Truck and trailer
Now, how will you get to the job site? Lawn care involves a lot of driving, so you’ll need a dependable truck and a trailer for your equipment. While a brand-new truck can cost $30,000, one that’s only three or four years old should still be in great shape, but more affordable – say, $20,000. Shop thoughtfully, take your time, and your wallet will thank you.
You might be able to find a trailer on Craigslist or Ebay for a reasonable price, too. A new 5-by-8 landscaping trailer will cost around \$1,000, but a used version will be quite a bit less.
Safety gear and other equipment
Don’t forget to budget for eye and ear protection, gloves, rain gear, and two gas cans (one for gas, one for gas-oil mix, depending on your equipment). Overall, set aside maybe \$200 for these items.
Your business license, permits, and insurance
It’s always a little difficult to estimate these costs because requirements vary by city, county, and state. Luckily, there’s not a lot of permitting required for lawn care businesses. A safe bet is somewhere between $50 and $100.
Because you’ll have quite a few competitors out there, you probably don’t want to market yourself as the cheapest one. So, how to get lawn care customers fast and keep them? Focus on service. Simple flyers and business cards are affordable and a great way to get your name out there. You can get professional cards and flyers for less than \$100.
Many lawn care pros start by going door-to-door, introducing themselves and offering a flyer that explains their services. “Dress up” a bit – say, a collared shirt and khaki shorts – to make a great first impression.
And always keep a few business cards in your pocket, even when you’re mowing a lawn, in case a curious neighbor asks you for your contact info.
Want to really impress clients? Be a great communicator. Text when you’re on your way to their homes and tell them when you expect to arrive. Then text pictures of their beautiful lawns when you’re finished!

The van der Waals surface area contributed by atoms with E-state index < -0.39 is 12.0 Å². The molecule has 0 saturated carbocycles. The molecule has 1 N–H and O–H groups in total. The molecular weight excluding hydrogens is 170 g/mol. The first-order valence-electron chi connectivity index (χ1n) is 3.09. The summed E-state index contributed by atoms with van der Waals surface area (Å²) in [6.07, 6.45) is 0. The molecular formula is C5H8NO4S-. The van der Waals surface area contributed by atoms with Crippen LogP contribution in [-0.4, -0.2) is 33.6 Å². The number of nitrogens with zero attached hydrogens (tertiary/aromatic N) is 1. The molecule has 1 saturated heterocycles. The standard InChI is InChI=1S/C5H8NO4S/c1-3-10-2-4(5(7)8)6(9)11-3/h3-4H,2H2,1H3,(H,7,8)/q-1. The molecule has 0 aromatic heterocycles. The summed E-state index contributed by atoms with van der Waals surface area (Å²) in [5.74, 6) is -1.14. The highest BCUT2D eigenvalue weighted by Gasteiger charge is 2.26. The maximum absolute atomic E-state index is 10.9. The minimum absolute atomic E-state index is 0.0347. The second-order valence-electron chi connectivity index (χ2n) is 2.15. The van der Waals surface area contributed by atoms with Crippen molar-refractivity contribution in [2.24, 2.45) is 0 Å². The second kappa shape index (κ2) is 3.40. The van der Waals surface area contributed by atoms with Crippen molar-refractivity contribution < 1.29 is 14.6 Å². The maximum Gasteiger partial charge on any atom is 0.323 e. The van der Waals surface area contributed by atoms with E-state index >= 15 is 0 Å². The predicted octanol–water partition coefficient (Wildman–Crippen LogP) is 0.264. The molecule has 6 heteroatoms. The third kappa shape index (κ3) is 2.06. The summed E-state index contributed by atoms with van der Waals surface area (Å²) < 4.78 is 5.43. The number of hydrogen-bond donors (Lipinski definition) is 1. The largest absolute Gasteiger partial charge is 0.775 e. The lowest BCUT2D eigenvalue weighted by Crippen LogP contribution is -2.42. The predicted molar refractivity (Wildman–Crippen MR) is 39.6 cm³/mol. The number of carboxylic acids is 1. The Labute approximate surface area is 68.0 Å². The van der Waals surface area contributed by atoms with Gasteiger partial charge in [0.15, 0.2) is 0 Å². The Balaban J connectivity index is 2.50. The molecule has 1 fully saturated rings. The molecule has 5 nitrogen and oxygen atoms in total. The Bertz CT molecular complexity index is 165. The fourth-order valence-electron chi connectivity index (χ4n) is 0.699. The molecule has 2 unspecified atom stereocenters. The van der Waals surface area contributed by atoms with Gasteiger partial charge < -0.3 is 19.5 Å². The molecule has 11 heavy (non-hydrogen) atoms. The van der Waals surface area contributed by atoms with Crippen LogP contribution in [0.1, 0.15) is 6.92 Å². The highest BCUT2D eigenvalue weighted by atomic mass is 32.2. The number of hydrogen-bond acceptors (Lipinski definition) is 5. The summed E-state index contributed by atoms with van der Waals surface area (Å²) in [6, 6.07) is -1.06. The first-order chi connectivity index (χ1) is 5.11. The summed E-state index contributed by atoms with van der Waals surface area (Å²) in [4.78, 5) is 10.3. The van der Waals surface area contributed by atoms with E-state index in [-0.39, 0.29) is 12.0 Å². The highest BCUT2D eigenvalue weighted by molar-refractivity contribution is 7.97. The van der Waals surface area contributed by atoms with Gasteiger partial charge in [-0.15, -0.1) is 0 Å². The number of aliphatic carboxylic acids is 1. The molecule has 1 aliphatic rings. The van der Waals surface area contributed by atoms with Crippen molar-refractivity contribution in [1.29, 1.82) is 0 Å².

To price your services:
There’s no magic formula for how to price lawn care jobs. Bigger lawns cost more than small ones, of course – but in general, aim for $30 to $80 per visit, including edging and blowing grass cuttings off sidewalks and driveways.
You can also charge a flat \$50 per hour for other projects, like raking leaves in the fall. This is in line with national averages, so be ready to adjust up or down, depending on your area.
Schedule some office time.
Your first few months will involve a lot of administrative work. It’s an important step in starting your own business – and if you spend a little more time on these tasks in the beginning, it can mean a lot less stress later on.
Your first step is to register as a lawn care business. Visit the Small Business Administration website for information about how to do this, or check the online resources for your town office or city hall.
Make time to sort out taxes, invoicing, and a few other items. To be a first-rate lawn care professional, you’ll need to do most (if not all) of the following:
It might sound like a lot – but just take it step-by-step, and you can do it! If it feels a little bit overwhelming, our advice is to find experts who can help.
For example, buying insurance doesn’t really sound like fun – but it’s part of running a successful lawn care business. A liability policy helps cover costs in case of an accident and shows prospective clients you’re a serious professional. And it can be fast and easy when you work with the right team, like the experts at Simply Business.
Most of all, insurance gives you peace of mind, so you can focus on the most important thing – your new lawn care business!
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I'm a freelance writer and editor with a passion for entrepreneurship, adventure, and my two rescue dogs. For more than two decades, I've created content for businesses of all sizes, from a small, daily newspaper to a Fortune 100 global giant. I landed my first writing gig at 21, and can't imagine doing anything else.